O Motorola Moto Tab G70 is an intermediate tablet for those looking for the basic use of a product of its category: watching movies and series, reading, playing games and occasionally using productivity apps. Samsung has been swimming practically alone in this sector of Android devices in recent years, where its products are more expensive. This, in turn, is a more affordable option. Interestingly, the Moto Tab G70 is the Motorola version of a product already released by Lenovo parent company, the Tab P11 Plus. Both products are identical in everything from the presentation to the internal hardware.
Motorola Moto Tab G70 (Credit: Ronaldo Gogoni/Meio Bit) As there is already a complete review of this product on technoblog, here I will point out the pros and cons of the Moto Tab G70 after two weeks of testing. Of course, everything said about it goes for the Lenovo Tab P11 Plus too.
Since 2004, the half bit publishes opinionated reviews in order to help readers make their own purchase decision, whether for a gadget, a game or a service/software/app. We are frank in our opinions and highlight positive and negative points alike, regardless of the nature of the products, in order to maintain the integrity and transparency of the site. No one outside the editorial staff of the half bit had access to this review in advance, and there was no interference, payment or direction from Motorola, or third parties, in relation to its content. The Moto Tab G70 was provided by Motorola as a loan and will be returned to the company after testing.
Design: The general lines of the Moto Tab G70 are very reminiscent of what Apple does with the iPad Air line, without curves on the sides. It is a very sober and serious presentation, although the metallic green color of the back, in two different shades, draws a lot of attention. The stronger-toned upper offers a rubber-like feel (it’s not), and overall the grip is pretty solid.
Motorola Moto Tab G70 (Credit: Ronaldo Gogoni/Meio Bit) The Volume buttons are located on the upper right side, and the On/Off button on the top right, similar to an iPad. On the left side, you will find the POGO connectors for using physical keyboards and/or Smart Docks. At the bottom right is the microSD card drawer, as this is the Wi-Fi-only version of the tablet. In the model with 4G/LTE, there is also the slot for a SIM card. Overall, the Moto Tab G70 is a tablet that has a good overall presentation, it doesn’t seem like a cheap product, even though it’s in an entry price range (by current market standards).
Motorola Moto Tab G70 (Credit: Ronaldo Gogoni/Meio Bit)
Screen: Here the Moto Tab G70 surprises. Although equipped with an 11-inch IPS LCD display, the integrated component is of high quality, featuring a resolution of 2,000 x 1,200 pixels (5:3 aspect ratio) and a brightness of 400 nits, which deliver good image quality. For an intermediate product, it makes sense not to make it expensive with an OLED screen, but at least here, Motorola didn’t use just any display, probably because it understands that the component is the business card of any self-respecting tablet. Even without perfect black, the colors are vivid and the edges, of only 8 mm, allow a better use of space.
Motorola Moto Tab G70 (Credit: Ronaldo Gogoni/Meio Bit) Some might even complain about the 60 Hz refresh rate, but again, the focus was on offering an affordable but good tablet. It is possible to watch movies and series in comfort, and play games without problems, which leads us to…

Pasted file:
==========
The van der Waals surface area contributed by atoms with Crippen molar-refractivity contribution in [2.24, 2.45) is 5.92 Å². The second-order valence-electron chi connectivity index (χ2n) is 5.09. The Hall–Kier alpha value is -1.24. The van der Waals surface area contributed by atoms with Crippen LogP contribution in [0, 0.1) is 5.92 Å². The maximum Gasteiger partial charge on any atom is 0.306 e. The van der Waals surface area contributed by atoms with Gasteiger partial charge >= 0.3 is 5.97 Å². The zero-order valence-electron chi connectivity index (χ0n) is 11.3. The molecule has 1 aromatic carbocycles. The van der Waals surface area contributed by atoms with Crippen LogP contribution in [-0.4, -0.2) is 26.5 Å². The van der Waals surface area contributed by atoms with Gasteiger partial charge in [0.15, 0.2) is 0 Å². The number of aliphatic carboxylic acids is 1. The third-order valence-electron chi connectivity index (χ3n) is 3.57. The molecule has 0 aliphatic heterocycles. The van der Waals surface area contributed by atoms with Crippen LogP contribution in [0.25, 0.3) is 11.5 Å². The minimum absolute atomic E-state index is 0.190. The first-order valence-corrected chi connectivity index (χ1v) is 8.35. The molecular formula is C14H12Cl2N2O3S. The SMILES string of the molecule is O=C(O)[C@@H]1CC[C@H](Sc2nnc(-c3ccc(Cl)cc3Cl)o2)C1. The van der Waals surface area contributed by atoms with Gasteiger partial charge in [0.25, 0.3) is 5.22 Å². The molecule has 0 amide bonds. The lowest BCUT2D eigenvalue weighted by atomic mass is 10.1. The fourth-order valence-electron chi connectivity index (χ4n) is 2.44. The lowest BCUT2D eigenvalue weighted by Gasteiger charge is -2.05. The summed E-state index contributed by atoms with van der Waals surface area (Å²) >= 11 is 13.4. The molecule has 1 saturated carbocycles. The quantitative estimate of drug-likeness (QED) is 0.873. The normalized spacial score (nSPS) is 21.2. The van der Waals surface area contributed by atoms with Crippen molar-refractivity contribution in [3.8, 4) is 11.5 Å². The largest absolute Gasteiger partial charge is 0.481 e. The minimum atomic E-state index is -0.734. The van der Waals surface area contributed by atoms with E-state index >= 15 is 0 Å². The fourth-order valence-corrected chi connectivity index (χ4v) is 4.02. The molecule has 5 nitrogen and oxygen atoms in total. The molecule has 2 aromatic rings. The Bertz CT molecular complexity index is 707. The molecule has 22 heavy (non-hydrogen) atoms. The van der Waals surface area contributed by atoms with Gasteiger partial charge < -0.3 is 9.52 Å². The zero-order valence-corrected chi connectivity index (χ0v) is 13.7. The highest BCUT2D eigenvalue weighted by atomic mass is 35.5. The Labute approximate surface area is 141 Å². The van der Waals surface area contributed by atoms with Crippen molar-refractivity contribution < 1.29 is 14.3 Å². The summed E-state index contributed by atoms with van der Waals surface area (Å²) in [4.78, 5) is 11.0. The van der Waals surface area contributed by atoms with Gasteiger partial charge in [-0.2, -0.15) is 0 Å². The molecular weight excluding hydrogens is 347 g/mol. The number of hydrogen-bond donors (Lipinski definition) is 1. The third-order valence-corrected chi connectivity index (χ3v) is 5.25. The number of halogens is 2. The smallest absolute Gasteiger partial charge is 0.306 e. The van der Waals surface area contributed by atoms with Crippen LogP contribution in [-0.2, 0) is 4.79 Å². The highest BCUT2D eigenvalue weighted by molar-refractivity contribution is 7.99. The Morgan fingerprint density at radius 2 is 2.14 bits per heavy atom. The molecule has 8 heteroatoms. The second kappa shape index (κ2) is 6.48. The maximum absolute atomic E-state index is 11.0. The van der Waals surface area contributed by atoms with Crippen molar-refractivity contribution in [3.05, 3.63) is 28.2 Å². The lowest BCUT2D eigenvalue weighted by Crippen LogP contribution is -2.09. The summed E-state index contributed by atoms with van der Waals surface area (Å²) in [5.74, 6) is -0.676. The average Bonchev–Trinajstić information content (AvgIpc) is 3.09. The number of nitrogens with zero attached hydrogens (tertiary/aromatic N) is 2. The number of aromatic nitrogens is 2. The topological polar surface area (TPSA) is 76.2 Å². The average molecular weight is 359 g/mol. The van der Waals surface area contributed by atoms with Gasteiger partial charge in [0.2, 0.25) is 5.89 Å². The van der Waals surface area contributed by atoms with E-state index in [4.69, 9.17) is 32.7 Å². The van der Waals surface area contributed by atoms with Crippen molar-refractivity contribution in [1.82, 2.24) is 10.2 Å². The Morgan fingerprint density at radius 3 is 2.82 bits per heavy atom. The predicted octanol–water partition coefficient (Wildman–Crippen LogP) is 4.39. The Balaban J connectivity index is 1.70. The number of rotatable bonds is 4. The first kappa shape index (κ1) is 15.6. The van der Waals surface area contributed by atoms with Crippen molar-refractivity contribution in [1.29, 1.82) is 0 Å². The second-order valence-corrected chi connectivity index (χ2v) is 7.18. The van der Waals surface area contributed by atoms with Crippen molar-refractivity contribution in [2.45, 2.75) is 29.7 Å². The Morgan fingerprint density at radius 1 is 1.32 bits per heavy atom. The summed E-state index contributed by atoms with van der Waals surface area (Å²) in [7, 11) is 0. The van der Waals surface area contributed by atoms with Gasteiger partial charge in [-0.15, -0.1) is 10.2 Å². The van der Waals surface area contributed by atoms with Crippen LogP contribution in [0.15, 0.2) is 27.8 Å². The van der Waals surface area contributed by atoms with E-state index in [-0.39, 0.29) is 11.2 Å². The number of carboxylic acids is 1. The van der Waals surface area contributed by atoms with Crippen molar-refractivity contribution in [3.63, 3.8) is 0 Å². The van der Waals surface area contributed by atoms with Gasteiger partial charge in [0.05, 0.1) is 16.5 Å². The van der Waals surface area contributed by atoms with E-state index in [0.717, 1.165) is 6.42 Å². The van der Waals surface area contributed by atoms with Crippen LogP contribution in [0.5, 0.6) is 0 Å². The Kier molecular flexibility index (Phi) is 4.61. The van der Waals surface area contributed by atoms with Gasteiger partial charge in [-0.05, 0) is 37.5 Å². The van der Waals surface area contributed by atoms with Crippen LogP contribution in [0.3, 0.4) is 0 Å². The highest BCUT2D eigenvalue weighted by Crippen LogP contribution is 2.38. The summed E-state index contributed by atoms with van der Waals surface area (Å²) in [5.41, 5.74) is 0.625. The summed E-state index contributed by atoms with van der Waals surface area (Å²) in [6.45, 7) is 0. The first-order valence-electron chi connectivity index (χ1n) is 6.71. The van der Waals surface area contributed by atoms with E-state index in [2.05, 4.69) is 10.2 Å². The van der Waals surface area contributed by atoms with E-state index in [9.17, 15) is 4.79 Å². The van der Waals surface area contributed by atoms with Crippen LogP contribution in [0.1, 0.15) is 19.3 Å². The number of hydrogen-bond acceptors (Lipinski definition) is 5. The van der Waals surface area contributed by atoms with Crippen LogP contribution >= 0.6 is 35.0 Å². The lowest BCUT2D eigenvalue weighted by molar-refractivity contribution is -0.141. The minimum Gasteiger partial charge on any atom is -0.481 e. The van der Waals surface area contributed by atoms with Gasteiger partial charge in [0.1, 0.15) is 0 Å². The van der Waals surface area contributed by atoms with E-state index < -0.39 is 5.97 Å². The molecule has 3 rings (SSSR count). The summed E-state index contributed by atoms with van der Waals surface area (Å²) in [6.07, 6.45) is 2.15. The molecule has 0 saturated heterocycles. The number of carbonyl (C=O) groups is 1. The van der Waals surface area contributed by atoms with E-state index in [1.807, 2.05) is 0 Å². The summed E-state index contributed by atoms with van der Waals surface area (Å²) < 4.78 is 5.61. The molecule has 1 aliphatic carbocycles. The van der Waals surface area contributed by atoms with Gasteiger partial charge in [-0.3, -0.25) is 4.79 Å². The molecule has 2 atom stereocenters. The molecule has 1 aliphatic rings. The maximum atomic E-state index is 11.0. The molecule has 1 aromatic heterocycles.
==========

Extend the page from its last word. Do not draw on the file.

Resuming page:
Performance: The processor equipped in the Moto Tab G70 is a 12 nanometer octa-core MT6785 Helio G90T from MediaTek. At other times, the mention of these last two elements would raise the hairs (not a problem for me) of anyone, but here, the SoC performs pretty decently. Along with the 4 GB of LPDDR4 RAM, the tablet had no problems when it came to running the most diverse apps, from productivity (G Suite, Office) to entertainment (Prime Video, HBO Max), and even some games, although there are some caveats . 3 different games of different genres were tested. The racing Asphalt 9: Legends, generally a benchmark software in its own right, ran well in the default graphics mode, although some sluggish moments could be noticed.
Motorola Moto Tab G70 (Credit: Ronaldo Gogoni/Meio Bit) Another game played was the popular open-world JRPG/gacha game Genshin Impact. This one had an understandable loss of graphics quality, but kept the frame rate steady; while the presentation wasn’t stellar, it’s perfectly playable. Finally, the shoot’em up Azur Lane ran without any kind of slowdown, even in moments with many elements (shots) on the screen at the same time. Being a 2D title, it was to be expected that it would be the least demanding of the hardware. Unless you’re going to run Crysis, the Moto Tab G70 is a good product for watching content and playing games, including here via streaming, thanks to services like Xbox Game Pass cloud games, either with touch controls or using Bluetooth controls. Finally, the kit comes with a folding cover, which allows you to use the tablet in stand mode, freeing your hands.
Sound: Another highlight, the Moto Tab G70 has 4 speakers and Dolby Atmos support, something totally atypical in a more affordable product. Sound quality is well above average here, although there are distortions at higher volumes.
Motorola Moto Tab G70 (Credit: Ronaldo Gogoni/Meio Bit) Those looking for sound quality first will prefer to use it with headphones or Bluetooth speakers, but the standard sound is definitely not bad.
Biometry: The tablet’s selfie camera has facial recognition features that, in practice, are just a gimmick. For every 10 attempts to unlock the device, the Moto Tab G70 only hit 4. In my opinion, Motorola should have added a fingerprint reader, which would be much more useful. It’s needed.